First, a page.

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I for many years called this mushroom in the above photos also White Matsutake though I kinda suspected it was more likely a  Tricholoma Caligatum which was growing under spruce and smelled and tasted very much little Matsutake and made a great spicy tea when dried and boiled with Chaga and then cream added. This mushroom can sometimes have a very long slim stem which usually lifts easily from the moss or soil, unlike the Matsutake who puts up quite a battle. This mushroom seems to match an already named mushroom from the conifer forest of northern Europe know as Tricholoma dulciolens, so time to move some photos and change to the current names.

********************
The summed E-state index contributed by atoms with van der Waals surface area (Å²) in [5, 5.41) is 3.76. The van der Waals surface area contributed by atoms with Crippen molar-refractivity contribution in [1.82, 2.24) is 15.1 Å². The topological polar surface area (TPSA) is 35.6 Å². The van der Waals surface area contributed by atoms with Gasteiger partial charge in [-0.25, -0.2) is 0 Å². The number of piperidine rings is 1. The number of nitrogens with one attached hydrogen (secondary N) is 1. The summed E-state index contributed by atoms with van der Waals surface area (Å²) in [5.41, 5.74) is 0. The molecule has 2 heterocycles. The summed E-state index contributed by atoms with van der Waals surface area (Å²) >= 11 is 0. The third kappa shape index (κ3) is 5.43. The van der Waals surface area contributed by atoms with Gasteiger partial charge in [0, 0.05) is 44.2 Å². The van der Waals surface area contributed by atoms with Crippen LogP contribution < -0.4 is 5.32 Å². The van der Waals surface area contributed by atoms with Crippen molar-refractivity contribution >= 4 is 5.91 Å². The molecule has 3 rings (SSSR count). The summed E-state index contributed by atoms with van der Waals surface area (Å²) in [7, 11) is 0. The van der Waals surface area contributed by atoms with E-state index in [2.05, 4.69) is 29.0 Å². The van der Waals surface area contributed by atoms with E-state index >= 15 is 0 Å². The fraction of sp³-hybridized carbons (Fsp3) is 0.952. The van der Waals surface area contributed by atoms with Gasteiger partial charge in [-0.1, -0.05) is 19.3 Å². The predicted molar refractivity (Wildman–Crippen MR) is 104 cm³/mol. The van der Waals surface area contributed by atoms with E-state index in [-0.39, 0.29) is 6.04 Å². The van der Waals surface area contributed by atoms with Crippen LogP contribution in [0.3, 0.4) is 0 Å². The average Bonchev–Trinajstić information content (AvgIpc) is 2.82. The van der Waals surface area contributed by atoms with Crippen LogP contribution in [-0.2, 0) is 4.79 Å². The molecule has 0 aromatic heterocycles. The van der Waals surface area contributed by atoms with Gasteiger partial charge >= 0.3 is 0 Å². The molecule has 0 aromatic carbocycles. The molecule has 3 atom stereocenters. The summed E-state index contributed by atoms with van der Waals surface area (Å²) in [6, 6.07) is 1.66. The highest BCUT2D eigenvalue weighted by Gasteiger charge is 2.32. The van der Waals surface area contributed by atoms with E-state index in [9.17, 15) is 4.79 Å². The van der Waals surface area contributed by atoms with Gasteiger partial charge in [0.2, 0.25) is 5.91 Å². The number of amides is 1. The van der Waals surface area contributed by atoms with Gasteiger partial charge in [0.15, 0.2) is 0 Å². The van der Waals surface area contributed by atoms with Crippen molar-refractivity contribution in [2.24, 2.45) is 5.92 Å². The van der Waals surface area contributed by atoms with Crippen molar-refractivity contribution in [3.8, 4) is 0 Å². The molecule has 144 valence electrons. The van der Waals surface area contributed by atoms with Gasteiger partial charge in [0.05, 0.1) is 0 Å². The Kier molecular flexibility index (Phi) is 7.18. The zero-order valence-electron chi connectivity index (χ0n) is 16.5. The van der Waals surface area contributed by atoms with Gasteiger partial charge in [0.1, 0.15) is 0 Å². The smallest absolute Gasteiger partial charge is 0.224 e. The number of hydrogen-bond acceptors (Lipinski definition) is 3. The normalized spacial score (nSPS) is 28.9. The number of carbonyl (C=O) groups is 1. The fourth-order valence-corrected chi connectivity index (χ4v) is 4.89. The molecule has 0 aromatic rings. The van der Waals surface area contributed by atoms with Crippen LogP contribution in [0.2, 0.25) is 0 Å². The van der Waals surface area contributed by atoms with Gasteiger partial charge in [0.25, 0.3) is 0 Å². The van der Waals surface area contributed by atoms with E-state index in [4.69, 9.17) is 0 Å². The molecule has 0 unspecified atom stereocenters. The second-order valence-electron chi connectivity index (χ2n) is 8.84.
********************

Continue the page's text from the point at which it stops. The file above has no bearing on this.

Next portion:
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Next a mushroom most folks are unfamiliar with in the Maritimes though it is common in the western Canada and also parts of Asia. This big brown capped mushroom is often mistaken for a Matsutake so since I have one here, check out the Imperial Cat – Catathelasma imperiale which is not considered an edible mushroom in some NA field guides, though its close relative the grey capped Catathelasma ventricosum is know to be a good edible and far more common in the east than the Imperial Cat.

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Here are the 3  brownish capped Matsutake-like mushrooms together which will give you Maritimers interested in gathering the Matsutake a better idea on what is out there. The real Matsutake is the middle mushroom in both photos.

Swamp things and Cattails

4 Jul